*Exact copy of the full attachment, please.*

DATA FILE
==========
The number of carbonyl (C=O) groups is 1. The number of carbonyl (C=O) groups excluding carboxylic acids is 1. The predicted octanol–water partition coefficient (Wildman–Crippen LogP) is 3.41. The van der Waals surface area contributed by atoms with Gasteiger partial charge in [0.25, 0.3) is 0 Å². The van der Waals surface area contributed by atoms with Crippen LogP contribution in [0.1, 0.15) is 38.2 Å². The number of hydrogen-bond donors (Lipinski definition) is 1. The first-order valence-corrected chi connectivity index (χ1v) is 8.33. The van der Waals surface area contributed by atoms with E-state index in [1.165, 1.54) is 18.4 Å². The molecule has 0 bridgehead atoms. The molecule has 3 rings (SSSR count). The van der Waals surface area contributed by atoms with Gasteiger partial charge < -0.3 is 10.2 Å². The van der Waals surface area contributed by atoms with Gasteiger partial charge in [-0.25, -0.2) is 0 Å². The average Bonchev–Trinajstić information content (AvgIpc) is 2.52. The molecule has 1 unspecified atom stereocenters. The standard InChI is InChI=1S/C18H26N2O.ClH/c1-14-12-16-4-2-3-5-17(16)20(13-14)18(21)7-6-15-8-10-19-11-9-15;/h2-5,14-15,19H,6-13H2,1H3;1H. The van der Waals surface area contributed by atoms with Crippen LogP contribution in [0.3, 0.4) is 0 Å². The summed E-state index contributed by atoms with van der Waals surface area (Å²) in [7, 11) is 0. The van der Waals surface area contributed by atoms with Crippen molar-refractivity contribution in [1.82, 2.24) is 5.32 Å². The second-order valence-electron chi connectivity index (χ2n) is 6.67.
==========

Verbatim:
The number of carbonyl (C=O) groups is 1. The number of carbonyl (C=O) groups excluding carboxylic acids is 1. The predicted octanol–water partition coefficient (Wildman–Crippen LogP) is 3.41. The van der Waals surface area contributed by atoms with Gasteiger partial charge in [0.25, 0.3) is 0 Å². The van der Waals surface area contributed by atoms with Crippen LogP contribution in [0.1, 0.15) is 38.2 Å². The number of hydrogen-bond donors (Lipinski definition) is 1. The first-order valence-corrected chi connectivity index (χ1v) is 8.33. The van der Waals surface area contributed by atoms with E-state index in [1.165, 1.54) is 18.4 Å². The molecule has 0 bridgehead atoms. The molecule has 3 rings (SSSR count). The van der Waals surface area contributed by atoms with Gasteiger partial charge < -0.3 is 10.2 Å². The van der Waals surface area contributed by atoms with Gasteiger partial charge in [-0.25, -0.2) is 0 Å². The average Bonchev–Trinajstić information content (AvgIpc) is 2.52. The molecule has 1 unspecified atom stereocenters. The standard InChI is InChI=1S/C18H26N2O.ClH/c1-14-12-16-4-2-3-5-17(16)20(13-14)18(21)7-6-15-8-10-19-11-9-15;/h2-5,14-15,19H,6-13H2,1H3;1H. The van der Waals surface area contributed by atoms with Crippen LogP contribution in [0.3, 0.4) is 0 Å². The summed E-state index contributed by atoms with van der Waals surface area (Å²) in [7, 11) is 0. The van der Waals surface area contributed by atoms with Crippen molar-refractivity contribution in [1.82, 2.24) is 5.32 Å². The second-order valence-electron chi connectivity index (χ2n) is 6.67.